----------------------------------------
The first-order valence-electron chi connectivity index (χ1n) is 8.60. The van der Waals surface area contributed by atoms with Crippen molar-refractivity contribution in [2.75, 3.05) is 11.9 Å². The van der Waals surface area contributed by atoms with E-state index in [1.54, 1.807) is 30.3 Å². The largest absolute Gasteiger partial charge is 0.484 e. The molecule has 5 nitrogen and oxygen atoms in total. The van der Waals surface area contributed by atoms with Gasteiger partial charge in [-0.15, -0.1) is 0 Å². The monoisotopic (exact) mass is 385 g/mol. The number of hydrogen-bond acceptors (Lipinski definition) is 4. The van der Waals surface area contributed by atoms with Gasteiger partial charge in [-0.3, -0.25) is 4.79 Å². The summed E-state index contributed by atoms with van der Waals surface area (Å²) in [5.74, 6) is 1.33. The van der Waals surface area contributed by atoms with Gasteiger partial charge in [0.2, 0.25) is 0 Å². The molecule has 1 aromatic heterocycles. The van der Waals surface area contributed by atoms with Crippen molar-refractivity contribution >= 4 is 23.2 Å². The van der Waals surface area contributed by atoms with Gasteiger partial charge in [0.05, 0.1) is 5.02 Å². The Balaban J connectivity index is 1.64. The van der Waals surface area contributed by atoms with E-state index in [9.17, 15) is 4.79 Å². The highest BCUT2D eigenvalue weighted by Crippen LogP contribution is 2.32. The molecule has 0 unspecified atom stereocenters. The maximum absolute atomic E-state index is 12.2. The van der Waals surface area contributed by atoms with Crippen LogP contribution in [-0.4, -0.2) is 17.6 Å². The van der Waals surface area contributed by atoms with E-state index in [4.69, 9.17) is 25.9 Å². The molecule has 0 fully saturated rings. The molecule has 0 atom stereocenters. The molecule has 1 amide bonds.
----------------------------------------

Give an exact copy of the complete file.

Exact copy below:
The first-order valence-electron chi connectivity index (χ1n) is 8.60. The van der Waals surface area contributed by atoms with Crippen molar-refractivity contribution in [2.75, 3.05) is 11.9 Å². The van der Waals surface area contributed by atoms with E-state index in [1.54, 1.807) is 30.3 Å². The largest absolute Gasteiger partial charge is 0.484 e. The molecule has 5 nitrogen and oxygen atoms in total. The van der Waals surface area contributed by atoms with Gasteiger partial charge in [-0.15, -0.1) is 0 Å². The monoisotopic (exact) mass is 385 g/mol. The number of hydrogen-bond acceptors (Lipinski definition) is 4. The van der Waals surface area contributed by atoms with Gasteiger partial charge in [-0.3, -0.25) is 4.79 Å². The summed E-state index contributed by atoms with van der Waals surface area (Å²) in [5.74, 6) is 1.33. The van der Waals surface area contributed by atoms with Gasteiger partial charge in [0.2, 0.25) is 0 Å². The molecule has 1 aromatic heterocycles. The van der Waals surface area contributed by atoms with Crippen molar-refractivity contribution >= 4 is 23.2 Å². The van der Waals surface area contributed by atoms with Gasteiger partial charge in [0.05, 0.1) is 5.02 Å². The Balaban J connectivity index is 1.64. The van der Waals surface area contributed by atoms with E-state index in [9.17, 15) is 4.79 Å². The highest BCUT2D eigenvalue weighted by Crippen LogP contribution is 2.32. The molecule has 0 unspecified atom stereocenters. The maximum absolute atomic E-state index is 12.2. The van der Waals surface area contributed by atoms with Crippen LogP contribution in [-0.4, -0.2) is 17.6 Å². The van der Waals surface area contributed by atoms with E-state index in [4.69, 9.17) is 25.9 Å². The molecule has 0 fully saturated rings. The molecule has 0 atom stereocenters. The molecule has 1 amide bonds.